When Bill de Blasio became mayor, he appointed Steve Banks to lead HRA, the agency that oversees the city’s social benefit programs. As a public-interest lawyer, Banks had for years wrestled with the Giuliani- and Bloomberg-era HRA over its treatment of low-income people. When he arrived at HRA’s headquarters at 180 Water St., he brought a new philosophy.
“We demonstrated for the first six years of our work here that you could reform the way benefits are provided to clients and cut in half the number of fair hearings [over benefit disputes] and cut in half the number of sanctions” when people lose their benefits, “and actually the case counts went down,” Banks says. Banks’ reforms involved getting waivers from the state to put applications for the Supplemental Nutrition Assistance Program (SNAP), the program formerly known as food stamps, online. HRA was trying to do the same for cash assistance when the pandemic arrived, so it had an online application system already in development.
“We finally got the waivers from the state when the pandemic hit,” Banks tells City Limits. “So, literally, within days we stood up a system of clients being able to apply for cash assistance and for one-shot rent assistance payments online. Within days we brought cash assistance into the 21st Century. We managed a historic increase in the number of applications.”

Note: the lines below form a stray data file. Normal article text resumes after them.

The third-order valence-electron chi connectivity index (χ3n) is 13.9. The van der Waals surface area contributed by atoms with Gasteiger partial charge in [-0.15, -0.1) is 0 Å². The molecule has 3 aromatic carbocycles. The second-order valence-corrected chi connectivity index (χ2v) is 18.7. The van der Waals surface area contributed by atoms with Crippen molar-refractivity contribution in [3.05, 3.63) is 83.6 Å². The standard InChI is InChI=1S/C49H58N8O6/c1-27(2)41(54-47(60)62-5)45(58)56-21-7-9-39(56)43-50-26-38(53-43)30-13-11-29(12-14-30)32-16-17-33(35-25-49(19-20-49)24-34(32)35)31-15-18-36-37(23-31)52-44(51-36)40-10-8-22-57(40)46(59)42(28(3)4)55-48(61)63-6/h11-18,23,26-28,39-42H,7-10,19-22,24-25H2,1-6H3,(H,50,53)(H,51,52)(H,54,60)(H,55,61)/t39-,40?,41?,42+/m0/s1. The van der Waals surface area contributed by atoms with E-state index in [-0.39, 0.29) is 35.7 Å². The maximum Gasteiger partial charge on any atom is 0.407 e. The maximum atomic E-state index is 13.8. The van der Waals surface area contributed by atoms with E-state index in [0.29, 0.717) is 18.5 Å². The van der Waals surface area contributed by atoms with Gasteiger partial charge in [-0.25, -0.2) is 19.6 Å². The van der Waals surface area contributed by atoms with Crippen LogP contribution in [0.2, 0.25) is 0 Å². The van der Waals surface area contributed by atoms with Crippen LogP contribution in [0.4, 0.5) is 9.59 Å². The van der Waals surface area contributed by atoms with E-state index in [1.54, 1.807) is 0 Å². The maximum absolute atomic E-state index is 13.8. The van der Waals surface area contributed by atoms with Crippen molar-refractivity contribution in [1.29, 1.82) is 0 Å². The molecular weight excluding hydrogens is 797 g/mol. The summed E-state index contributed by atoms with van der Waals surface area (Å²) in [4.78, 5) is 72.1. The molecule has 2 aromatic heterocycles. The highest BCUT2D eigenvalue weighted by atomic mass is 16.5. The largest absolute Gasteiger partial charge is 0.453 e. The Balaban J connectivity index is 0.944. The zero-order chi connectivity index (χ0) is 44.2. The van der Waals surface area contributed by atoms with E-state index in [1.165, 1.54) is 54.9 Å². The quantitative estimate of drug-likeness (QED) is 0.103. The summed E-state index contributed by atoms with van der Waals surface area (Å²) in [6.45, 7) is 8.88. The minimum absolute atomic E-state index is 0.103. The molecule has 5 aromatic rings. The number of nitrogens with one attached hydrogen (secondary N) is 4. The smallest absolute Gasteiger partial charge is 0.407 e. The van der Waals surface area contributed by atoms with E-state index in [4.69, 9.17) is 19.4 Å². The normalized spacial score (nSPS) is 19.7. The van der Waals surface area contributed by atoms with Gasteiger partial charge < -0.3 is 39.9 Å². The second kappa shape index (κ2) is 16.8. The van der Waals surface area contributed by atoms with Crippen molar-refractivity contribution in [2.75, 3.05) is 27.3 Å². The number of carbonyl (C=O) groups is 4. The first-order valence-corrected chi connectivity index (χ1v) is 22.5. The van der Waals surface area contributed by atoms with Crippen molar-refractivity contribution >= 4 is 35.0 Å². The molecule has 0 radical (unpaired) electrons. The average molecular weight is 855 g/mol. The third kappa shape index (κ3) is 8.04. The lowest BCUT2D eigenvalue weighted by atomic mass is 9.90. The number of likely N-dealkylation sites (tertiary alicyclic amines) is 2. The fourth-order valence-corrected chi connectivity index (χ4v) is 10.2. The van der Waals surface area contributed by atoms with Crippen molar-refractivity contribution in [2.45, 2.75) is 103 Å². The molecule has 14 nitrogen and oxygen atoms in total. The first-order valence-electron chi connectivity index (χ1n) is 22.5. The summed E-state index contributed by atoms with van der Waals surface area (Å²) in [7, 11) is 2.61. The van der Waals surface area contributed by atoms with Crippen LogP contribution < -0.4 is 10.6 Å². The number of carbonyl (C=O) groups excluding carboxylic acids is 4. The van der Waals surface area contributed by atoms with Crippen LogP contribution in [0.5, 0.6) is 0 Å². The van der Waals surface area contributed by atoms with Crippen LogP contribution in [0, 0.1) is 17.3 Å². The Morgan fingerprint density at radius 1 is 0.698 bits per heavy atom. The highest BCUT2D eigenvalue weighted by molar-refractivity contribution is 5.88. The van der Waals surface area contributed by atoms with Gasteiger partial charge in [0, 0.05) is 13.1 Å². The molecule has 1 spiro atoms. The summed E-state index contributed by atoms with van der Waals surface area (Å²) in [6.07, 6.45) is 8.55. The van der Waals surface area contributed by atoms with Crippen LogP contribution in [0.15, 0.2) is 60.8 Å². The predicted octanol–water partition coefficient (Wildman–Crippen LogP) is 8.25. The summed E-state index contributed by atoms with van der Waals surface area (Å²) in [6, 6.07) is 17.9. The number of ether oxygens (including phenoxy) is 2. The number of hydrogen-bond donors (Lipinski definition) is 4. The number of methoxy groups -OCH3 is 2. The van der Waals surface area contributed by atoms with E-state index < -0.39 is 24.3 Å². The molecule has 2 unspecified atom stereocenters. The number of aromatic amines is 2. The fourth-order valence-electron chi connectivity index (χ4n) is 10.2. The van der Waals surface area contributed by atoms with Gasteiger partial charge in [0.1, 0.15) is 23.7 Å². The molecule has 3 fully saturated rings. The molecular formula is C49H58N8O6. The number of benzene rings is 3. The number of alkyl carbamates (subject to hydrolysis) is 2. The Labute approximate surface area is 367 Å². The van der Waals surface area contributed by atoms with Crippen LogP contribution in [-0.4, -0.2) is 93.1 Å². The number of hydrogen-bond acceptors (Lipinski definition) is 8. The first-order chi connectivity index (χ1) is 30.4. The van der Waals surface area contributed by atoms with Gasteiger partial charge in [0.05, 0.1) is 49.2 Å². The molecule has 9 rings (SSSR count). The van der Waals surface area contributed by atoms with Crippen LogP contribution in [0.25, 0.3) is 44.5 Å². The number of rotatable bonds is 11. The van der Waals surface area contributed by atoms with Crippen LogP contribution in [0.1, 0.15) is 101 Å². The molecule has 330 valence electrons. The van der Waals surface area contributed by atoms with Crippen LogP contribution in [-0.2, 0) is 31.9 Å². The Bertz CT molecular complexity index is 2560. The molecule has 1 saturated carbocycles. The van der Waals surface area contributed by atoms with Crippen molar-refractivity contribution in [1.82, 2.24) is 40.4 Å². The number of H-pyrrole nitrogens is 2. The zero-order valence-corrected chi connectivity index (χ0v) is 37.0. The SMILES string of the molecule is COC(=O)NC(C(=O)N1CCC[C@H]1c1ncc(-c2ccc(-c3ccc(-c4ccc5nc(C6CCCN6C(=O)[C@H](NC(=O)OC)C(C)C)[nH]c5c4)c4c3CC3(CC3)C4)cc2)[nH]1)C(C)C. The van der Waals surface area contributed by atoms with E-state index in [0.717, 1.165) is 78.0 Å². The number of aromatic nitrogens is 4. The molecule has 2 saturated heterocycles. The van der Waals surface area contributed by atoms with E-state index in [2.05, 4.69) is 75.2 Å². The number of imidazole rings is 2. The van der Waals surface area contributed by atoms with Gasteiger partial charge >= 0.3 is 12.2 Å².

Serving more clients online with the new AccessHRA system dovetailed with Banks’ desire to allow as many HRA workers as possible to work from home for health reasons. While Banks and his closest aides have continued to work at HRA headquarters and a handful of neighborhood HRA offices (or “job centers”) are open, the vast majority of the agency’s 15,000-member workforce are working remotely. That required creating a computer system to support that work, training workers to use it, and reassigning 1,300 back-office workers to provide frontline services. One HRA facility was converted to an assembly line for putting together the laptops home-based staff would need.
Stephen Levin, a Brooklyn councilmember who chairs the Council’s General Welfare Committee, believes the reforms HRA undertook before the pandemic were critical. “I do give this administration credit for the long-term work they put into AccessHRA. I couldn’t imagine what it could have been like if there was not AccessHRA available. And it’s a usable and functional program,” Levin says. “I think that’s been a lifeline.”
Banks has held a conference call with advocates just about every week since the crisis began, “trying to keep people in the loop,” according to Bowman. The commissioner believes some of what HRA has done since March could serve as a national model: Over the past eight months, more than 80 percent of cash assistance applications have been done online.